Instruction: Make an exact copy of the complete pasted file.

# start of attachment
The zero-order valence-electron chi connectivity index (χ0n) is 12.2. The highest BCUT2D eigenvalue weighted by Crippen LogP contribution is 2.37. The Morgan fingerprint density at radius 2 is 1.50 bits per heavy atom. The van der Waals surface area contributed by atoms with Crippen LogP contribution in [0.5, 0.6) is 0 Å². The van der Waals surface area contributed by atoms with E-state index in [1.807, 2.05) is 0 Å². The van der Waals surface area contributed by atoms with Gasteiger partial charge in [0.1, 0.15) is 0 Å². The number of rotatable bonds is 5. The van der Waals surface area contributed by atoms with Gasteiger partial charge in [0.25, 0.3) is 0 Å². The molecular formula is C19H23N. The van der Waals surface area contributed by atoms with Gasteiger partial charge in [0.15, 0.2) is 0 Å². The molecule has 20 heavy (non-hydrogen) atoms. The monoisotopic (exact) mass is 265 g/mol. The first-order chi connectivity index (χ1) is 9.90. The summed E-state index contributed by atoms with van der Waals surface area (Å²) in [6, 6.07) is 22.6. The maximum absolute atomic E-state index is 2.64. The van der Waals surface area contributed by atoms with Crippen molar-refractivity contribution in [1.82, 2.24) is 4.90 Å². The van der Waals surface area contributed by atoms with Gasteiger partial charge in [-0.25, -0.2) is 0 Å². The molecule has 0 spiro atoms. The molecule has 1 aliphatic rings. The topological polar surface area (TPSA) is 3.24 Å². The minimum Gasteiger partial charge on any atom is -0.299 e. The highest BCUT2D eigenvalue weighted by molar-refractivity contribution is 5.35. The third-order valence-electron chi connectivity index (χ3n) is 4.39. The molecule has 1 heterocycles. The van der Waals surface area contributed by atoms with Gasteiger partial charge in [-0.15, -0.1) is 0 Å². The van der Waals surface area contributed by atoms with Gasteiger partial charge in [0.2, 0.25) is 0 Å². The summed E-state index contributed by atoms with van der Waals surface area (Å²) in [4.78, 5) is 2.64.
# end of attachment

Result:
The zero-order valence-electron chi connectivity index (χ0n) is 12.2. The highest BCUT2D eigenvalue weighted by Crippen LogP contribution is 2.37. The Morgan fingerprint density at radius 2 is 1.50 bits per heavy atom. The van der Waals surface area contributed by atoms with Crippen LogP contribution in [0.5, 0.6) is 0 Å². The van der Waals surface area contributed by atoms with E-state index in [1.807, 2.05) is 0 Å². The van der Waals surface area contributed by atoms with Gasteiger partial charge in [0.1, 0.15) is 0 Å². The number of rotatable bonds is 5. The van der Waals surface area contributed by atoms with Gasteiger partial charge in [0.25, 0.3) is 0 Å². The molecular formula is C19H23N. The van der Waals surface area contributed by atoms with Gasteiger partial charge in [0.15, 0.2) is 0 Å². The molecule has 20 heavy (non-hydrogen) atoms. The monoisotopic (exact) mass is 265 g/mol. The first-order chi connectivity index (χ1) is 9.90. The summed E-state index contributed by atoms with van der Waals surface area (Å²) in [6, 6.07) is 22.6. The maximum absolute atomic E-state index is 2.64. The van der Waals surface area contributed by atoms with Crippen molar-refractivity contribution in [1.82, 2.24) is 4.90 Å². The van der Waals surface area contributed by atoms with Gasteiger partial charge in [-0.25, -0.2) is 0 Å². The molecule has 0 spiro atoms. The molecule has 1 aliphatic rings. The topological polar surface area (TPSA) is 3.24 Å². The minimum Gasteiger partial charge on any atom is -0.299 e. The highest BCUT2D eigenvalue weighted by molar-refractivity contribution is 5.35. The third-order valence-electron chi connectivity index (χ3n) is 4.39. The molecule has 1 heterocycles. The van der Waals surface area contributed by atoms with Gasteiger partial charge in [-0.15, -0.1) is 0 Å². The van der Waals surface area contributed by atoms with Gasteiger partial charge in [0.2, 0.25) is 0 Å². The summed E-state index contributed by atoms with van der Waals surface area (Å²) in [4.78, 5) is 2.64.